Over the next few days, we began to learn the rhythm of the CTM.

The immersion experience began quite early as Irmão dos Santos gave us our first Portuguese lesson. Following a prayer to begin our studies he declared, “That will be the last prayer you hear in English for two years. Now you’re going to learn to do it in Portuguese and never turn back.”

As set, memorized prayers are typically discouraged, he gave us the pieces to say our own prayers. Key phrases like “Nosso pai celestial [Our heavenly father],” “Eu te agradeço … [I thank thee…],” and “nós te pedimos… [we ask thee…].”

Swimming lesson Regardless of how easy the language came to everyone (and even in those first days it was evident who would learn the fastest), everyone experienced some frustration with the language as each of us attempted to fend for ourselves in the new language. It was like tossing a dozen four year olds into the water for their first swim class. Elder Frazier turned pale and took in a deep breaths as he tried to handle the buffeting waves of language. We spoke, we repeated, we used. It all seems so simple now, but in the moment we only conceived terms of impossibility.

At lunch, we sat together in disbelief of what had just happened and what was ahead for us. Going home did not seem like a possibility in any of our minds. We were in it for the long haul, but we were devastated like a team of champions losing the first game of the season in an epic upset. It was a matter of regrouping and resting our minds—the type of rhythm that came with time.

We returned in the afternoon to something more comforting and down to earth. We started learning what we would be teaching in a matter of weeks—the first discussion: Joseph Smith’s first vision, God as our Heavenly Father, etc. The familiarity of principles we’d all been taught from infancy suddenly grounded us and gave us confidence in what lay ahead.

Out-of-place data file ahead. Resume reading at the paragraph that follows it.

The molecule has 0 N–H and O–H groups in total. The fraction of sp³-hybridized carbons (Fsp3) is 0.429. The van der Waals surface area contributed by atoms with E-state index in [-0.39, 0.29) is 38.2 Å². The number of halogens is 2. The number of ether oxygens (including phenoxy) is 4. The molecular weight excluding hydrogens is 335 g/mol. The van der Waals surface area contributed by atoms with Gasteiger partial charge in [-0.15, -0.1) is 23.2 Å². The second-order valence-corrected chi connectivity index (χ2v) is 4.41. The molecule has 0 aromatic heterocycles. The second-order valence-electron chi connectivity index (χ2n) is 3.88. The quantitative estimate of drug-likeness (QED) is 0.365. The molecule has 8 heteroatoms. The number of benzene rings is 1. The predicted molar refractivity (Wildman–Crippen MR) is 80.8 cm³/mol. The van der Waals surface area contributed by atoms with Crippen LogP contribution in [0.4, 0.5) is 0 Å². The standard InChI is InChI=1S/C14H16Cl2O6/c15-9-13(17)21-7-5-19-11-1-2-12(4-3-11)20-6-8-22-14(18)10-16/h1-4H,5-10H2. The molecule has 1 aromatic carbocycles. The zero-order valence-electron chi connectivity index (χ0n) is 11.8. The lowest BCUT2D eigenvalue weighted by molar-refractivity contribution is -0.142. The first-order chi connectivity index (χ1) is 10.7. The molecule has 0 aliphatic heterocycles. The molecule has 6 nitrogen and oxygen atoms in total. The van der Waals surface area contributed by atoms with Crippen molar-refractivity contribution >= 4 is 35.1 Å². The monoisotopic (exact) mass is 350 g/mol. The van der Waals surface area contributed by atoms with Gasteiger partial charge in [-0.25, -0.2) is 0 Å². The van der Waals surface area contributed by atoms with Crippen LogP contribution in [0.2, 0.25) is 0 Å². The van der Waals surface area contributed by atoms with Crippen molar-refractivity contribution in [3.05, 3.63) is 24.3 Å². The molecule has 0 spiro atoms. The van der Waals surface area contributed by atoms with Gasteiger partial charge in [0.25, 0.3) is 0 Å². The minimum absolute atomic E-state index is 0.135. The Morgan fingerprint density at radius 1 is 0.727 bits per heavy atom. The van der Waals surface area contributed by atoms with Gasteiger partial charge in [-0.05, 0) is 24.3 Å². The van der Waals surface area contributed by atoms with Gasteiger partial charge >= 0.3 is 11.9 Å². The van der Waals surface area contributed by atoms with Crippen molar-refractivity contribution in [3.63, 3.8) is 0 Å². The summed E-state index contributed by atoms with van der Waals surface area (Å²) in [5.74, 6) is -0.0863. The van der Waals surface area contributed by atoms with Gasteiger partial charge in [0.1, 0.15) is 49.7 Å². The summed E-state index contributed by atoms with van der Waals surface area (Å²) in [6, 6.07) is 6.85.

Horizon said...

I am amazed at how good your memory is and marvel at your ability to tell a story. I really don't know how you remember all those details, down to specific conversations.

I remember going through the exact same process, down to sitting near the door for being late. The prayers, the palestras, the people.

Thanks for taking the time to do this series justice.

robert said...

"The familiarity of principles we’d all been taught from infancy suddenly grounded us and gave us confidence in what lay ahead..." It gives me pause to consider the implications here.

A Gay Mormon Boy said...

@Horizon: And at that I always forget something or other. Like the ice cream at the CTM.

At this rate, It'll take longer to write mission memoirs than to actually live it out.

@robert: I think there's a lot tied up in that sentence. It bound us together and gave us some direction as far as learning the language and culture. I think that eventually led some of us to harden ourselves against understanding the people, though, and appreciating their difference.